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Birmingham sperm bank pulls plug after just a handful of recruits
Most enthusiastic bankers are in London and the South East
The UK's only NHS sperm bank has stopped recruiting donors after a trawl for men prepared to schlep to Birmingham to make a deposit turned up a mere handful.
The National Sperm Bank, based at the National Gamete Donation Trust and Birmingham Fertility Centre, at Birmingham Women's Hospital, was launched two years ago with a grant of £77,000.
But two years on, it had only pulled in seven accredited donors – and one of them has since pulled out, according to a report on the BBC.
The centre was kicked off with a grant of just £77,000 – hardly splashing out. Apparently the aim was for the centre to be self-sufficient within a year.
However, the Beeb reports that former NGDT chief exec Laura Spoelstra said not enough was done to put the centre on a firm financial footing.
"Once you have a donor at least 70 per cent along the process, you have income," she said. "It's a business model. It required a business way of thinking. Once you know you've got income in the pipeline, you can use that to offset costs."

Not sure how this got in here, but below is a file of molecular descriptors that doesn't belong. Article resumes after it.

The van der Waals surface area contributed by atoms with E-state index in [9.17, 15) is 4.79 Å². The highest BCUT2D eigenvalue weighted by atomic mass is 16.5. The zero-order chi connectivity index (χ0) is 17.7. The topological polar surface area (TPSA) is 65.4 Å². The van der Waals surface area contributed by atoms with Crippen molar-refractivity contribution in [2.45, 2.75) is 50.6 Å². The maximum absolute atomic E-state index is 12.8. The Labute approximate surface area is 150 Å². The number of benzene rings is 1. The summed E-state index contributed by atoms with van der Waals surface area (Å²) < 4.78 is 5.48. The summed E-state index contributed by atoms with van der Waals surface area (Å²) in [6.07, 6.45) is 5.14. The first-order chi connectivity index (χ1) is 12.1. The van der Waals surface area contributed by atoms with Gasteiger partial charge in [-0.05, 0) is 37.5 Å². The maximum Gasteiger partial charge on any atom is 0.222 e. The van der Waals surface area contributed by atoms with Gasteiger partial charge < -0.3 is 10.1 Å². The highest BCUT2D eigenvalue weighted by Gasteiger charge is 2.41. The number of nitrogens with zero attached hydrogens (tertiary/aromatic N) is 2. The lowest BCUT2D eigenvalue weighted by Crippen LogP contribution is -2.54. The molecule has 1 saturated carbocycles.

Those costs must be considerable. In the UK, sperm donors are paid a set sum of £35 a visit – whether to the NHS bank, or its private equivalents. While private sperm banks, such as the London Sperm Bank, charge in the region of a grand for a single withdrawal, the Birmingham centre was planning a much more pocket-friendly £300.
That might still sound like a massive mark-up but, you'll be pleased to hear, donors and their donations have to be checked for genetic or other disorders – and of course for general liveliness.
The NSB is now distributing its rather paltry assets to fertility centres around the country. In future, anyone who cannot avail themselves of traditional sperm sources will still be able to turn to the private sector – which apparently is largely based in London and the South East. Which we’re guessing means that men in that part of the country are just that bit more generous. Doesn't it? ®
You can find out more about the ins and outs of being a donor, including the legal and health issues, here. It would seem height is really, really important.